“I will make him an help meet for him” (Genesis 2:18) is the Bible’s first description of Eve. In fact, when God created the woman (Adam’s name for her since he named all he saw), His purpose was to give the man a helper.
After all, there was too much important work to do–naming everything, dressing the trees in the garden, having dominion over all of creation–for one guy (even a perfect man, which Adam was at that point) to do it all. Eve was created to help him.
Is it any wonder so many women feel inclined to help?
You arrive for dinner at a friend’s house. The first thing you say after thanking her for the invitation: “Can I help you do anything?”
Dinner is over. You stack your silverware in the middle of your plate and reach for the plate next to you and the next one. The thought of setting them on the counter makes you cringe, so you rinse each one and tuck them into the dishwasher (unless it’s full of clean dishes).
Although our world is sliding into a state of selfishness, most women still possess that urge to help others. They notice a need, and they step to fill it. (This is one reason we can fall so easily into the auto focus trap mentioned in chapter two.)
Let’s take a moment to focus on the first woman’s pure, innocent desire to fulfill her role as her husband’s helper.
* * * * * * * *
Eve followed Adam through the garden, listening as he recited the names of each tree they passed. A small critter with a bushy tail scampered down the branch of the oak tree.
“Squirrel,” her husband said. “They like the nuts. Once I tried to count how many he stuck in those fat cheeks, but he hurried away and buried them.”
Eve reached toward the gray and brown fur. The squirrel wiggled his nose at her, ducked his head up and down. The hair on his face tickled the pads of her fingers. When he dashed back up the tree, the fluffy tail brushed against her wrist.
Adam’s handsome face creased with a smile. He extended his hand toward her. “Let me show you how to harvest the vegetables.”
Eve held the broad fingers which dwarfed her own. Together, she and her husband stepped from the shade of the massive tree into a wide clearing.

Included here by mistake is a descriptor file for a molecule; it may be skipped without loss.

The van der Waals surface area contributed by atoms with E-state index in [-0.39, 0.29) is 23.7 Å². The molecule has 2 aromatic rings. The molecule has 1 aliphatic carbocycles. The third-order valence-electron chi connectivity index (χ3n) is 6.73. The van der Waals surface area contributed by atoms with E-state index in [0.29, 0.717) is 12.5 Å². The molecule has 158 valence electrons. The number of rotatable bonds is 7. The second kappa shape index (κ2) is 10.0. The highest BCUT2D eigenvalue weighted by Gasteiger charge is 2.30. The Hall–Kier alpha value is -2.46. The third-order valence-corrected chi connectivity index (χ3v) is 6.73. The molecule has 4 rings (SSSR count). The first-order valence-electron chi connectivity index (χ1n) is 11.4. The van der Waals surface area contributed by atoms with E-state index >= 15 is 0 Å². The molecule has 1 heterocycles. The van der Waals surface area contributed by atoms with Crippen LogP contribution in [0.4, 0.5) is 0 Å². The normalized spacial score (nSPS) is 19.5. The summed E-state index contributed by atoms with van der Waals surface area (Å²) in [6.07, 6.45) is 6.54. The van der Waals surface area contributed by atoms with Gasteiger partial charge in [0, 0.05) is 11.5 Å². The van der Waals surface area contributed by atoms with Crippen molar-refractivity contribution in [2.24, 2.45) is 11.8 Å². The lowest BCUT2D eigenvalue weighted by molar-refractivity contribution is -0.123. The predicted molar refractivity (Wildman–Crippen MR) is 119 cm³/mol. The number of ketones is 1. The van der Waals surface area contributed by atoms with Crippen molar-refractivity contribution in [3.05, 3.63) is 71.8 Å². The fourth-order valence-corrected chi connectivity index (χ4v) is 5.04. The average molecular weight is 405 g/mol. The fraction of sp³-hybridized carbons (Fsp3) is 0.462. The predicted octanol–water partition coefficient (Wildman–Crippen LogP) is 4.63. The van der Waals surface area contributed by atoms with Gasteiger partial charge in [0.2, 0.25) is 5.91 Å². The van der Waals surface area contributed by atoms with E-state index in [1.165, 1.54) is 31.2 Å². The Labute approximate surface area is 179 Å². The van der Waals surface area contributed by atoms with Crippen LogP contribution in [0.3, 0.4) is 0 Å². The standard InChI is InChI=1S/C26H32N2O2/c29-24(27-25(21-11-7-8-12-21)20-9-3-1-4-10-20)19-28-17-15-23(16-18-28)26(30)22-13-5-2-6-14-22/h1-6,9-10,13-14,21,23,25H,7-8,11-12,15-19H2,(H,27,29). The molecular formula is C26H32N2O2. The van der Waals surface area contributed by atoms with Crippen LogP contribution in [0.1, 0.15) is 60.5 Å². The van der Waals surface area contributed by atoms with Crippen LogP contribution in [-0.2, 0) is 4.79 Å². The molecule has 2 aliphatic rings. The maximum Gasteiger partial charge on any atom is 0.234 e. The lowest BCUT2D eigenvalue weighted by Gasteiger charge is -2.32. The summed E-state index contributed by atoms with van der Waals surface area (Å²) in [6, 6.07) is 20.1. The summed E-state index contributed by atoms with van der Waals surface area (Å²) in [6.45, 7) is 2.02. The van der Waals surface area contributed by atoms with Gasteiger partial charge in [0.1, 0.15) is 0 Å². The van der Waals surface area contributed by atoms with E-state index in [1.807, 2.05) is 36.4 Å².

Rows of green, leafy plants stretched in every direction. Corn stalks towered over her, the browning silk on their ears indicating ripeness. Bushes burst and bowed beneath the weight of green and purple gourds that Adam called squash. Her husband dropped her hand to demonstrate how to tell which ones were ripe and twisted off a smaller green one.
“We can roast the zucchini whole when they’re this size.”
Her lips formed the strange name. Zucchini. He handed her the squash. Its stem felt bumpy and the hide smooth.
The garden seemed endless. Beyond the vegetables, there were rows of berry bushes. The raspberry left a pink stain on her fingers. Tart exploded along with sweetness on her tongue. Carrying these by the handful didn’t seem practical. It would take too much time and too many trips to collect enough to satisfy her craving for another taste.
A pair of deer nibbled on the leaves of smaller bushes. They raised their heads when Adam approached, their ears flicking toward him.
With dewy brown eyes and smooth tawny pelts, the animals were beautiful. Adam spoke softly to the deer, rubbing the one with antlers behind its large ear.
Eve’s mind whirled with all the information. Her stomach gurgled and her tongue longed to taste everything.
Her gaze rested on Adam’s muscular frame. “Are you hungry now?”
She extended the handful of berries toward Adam. He turned from the animals which side-stepped away from the sound of her voice. His dark eyes grazed her face before he grabbed the raspberries and tossed the whole bunch into his mouth. A few of the seedy fruit missed the mark, dribbling onto his bare chest.
Eve flicked the stray bits away, frowning at the pink dot left behind. Adam pressed his hand over hers. Warmth seeped into her palm from his smooth skin. Tingles skittered up her arm, much like the squirrel had scampered up the tree.
Their eyes met.
“If you’re hungry, you can show me how to cook the squash.”
A longing welled inside her chest. She ached to help him take care of the garden. Her heart leapt at the thought of preparing food for them, seeing his eyes flicker with satisfaction as they did when he swallowed the raspberries.
“There are fragrant herbs to make things more savory.”
His hand dropped away, and he walked ahead. He would teach her what he knew, then she would find the best way to please him.
Warmth pooled in her stomach and radiated into her chest. Helping him be content would give more pleasure than eating her fill of sweet fruit.
Which must be why their Father God said everything was very good.
This Bible lesson was first published in FINDING FOCUS THROUGH THE LENS OF GOD’S WORD in 2016, copyright belongs to Sharon Hughson